“With the start of the Grand Ol’ Opry across the street at the Ryman in 1925, some notable folks started staying at the hotel: Hank Williams, Patsy Cline, Loretta Lynn, Dolly Parton, Porter Waggoner, Little Jimmy Dickens, and Roy Acuff. Other notables included Will Rogers, Wild Bill Hickock and the James Boys (they shot someone on Broadway). As the years went by the quality of the hotel began to decline. In the Roaring Twenties it became a “speakeasy” and was affiliated with Al Capone. In the 1940’s it was a brothel. In the 70’s it became a honky-tonk and “dive” bar. By the 1980’s it was ready for the wrecking ball, but Ed Stolman and the Nashville Arts Commission saved it by having it listed in the National Register of Historic Places.”

Being in Tennessee, I wasn’t expecting to cross paths with a traditional and perfectly prepared Hot Brown but I was about to be pleasantly surprised. Even though the menu was quite eclectic my eyes seemed drawn to Mr. Schmidt’s creation. Soon I had before me the sinfully luscious sandwich. It looked exactly like a Hot Brown should. It was easy to tell this came straight from the oven because the little volcanic bubbles in the cheese sauce were prominent. There has been some evolution from the original Brown Hotel offering and to the best of my knowledge, there are only two requirements for most places to label their inspired creations Hot Browns. The sandwich needs to be served open faced and with a cheese sauce of sorts. This one followed the Louisville tradition pretty closely with the addition of sliced tomato that I’ve had in all the other Hot Browns I’ve had.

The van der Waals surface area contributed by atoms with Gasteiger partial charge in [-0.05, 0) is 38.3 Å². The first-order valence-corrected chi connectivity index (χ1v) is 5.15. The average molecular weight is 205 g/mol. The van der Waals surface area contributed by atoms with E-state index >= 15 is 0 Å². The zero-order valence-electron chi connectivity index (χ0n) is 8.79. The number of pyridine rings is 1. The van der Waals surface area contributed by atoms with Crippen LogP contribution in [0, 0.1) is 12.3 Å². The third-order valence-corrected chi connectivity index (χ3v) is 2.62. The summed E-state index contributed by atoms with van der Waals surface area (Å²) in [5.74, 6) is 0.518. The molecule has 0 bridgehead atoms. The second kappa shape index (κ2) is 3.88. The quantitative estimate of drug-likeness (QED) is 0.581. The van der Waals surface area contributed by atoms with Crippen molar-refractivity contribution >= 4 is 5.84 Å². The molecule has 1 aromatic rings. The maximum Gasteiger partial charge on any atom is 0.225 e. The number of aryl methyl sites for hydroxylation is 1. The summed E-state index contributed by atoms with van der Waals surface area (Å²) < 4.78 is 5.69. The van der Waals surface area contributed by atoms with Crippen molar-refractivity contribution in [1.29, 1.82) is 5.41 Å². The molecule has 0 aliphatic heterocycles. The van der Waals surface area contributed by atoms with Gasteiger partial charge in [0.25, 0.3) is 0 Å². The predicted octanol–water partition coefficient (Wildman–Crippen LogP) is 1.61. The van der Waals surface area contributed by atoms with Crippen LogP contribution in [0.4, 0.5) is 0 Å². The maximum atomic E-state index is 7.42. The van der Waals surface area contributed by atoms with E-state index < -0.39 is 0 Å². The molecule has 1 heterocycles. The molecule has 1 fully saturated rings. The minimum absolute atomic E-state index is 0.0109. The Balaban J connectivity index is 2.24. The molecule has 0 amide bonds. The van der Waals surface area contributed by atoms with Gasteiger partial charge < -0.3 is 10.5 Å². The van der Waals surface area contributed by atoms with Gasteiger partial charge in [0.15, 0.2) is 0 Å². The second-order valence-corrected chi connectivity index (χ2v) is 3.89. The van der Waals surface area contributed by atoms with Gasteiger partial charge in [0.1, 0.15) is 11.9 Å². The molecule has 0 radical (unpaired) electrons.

This sandwich is just delicious. The turkey meat is a perfect choice because it has no significant power in flavor. Instead it absorbs the richness of the sauce and acts as the canvas holding all of the elements together. The thick cut bacon lies atop the creamy Mornay bringing that great American flavor to this already wonderfully rich dish.

Perfectly satisfied, our night was just beginning. We enjoyed a few hours of live music in the bars of Broadway. I think I counted 5 bands. The all lady band had an original song worth noting. Singing about a poker game where she was working on a Royal Flush, the songs title reflects that she was so close but just One Jack Off. Another of the bands had a 14 year old lead guitarist who looked as though he was born with that guitar. He was phenomenal. Then there was the one with the blue grass feel complete with upright bass player and fiddle player rounding out the talented and yodeling quintet. I have to admit, if you asked me to accompany you to bars with this description, I would politely decline. It sounds rather unappealing to me. But any time your around folks having such a wonderful time, it rubs off. Plus the southern charm warms the environment nicely (the beer helps too).

If you are ever headed to the south, let their hospitality and welcoming nature lure you in. Being lost in kindness is never a bad thing. And look for that Louisville Hot Brown. Fred K. Schmidt’s legacy will live on.

Thursday, August 14, 2008


Do we ever tire of the backyard cookout? No is the answer I say. Think about it, have you ever seen a photograph of men standing around a smoking grill? OK, now were any of them frowning? Of course not. There are no grumpy people at cookouts. Even if couples argue on the way to the cookout, they just check their “grumpy” at the door. All is well. Lisa and I have been meaning to have a cookout. So we did.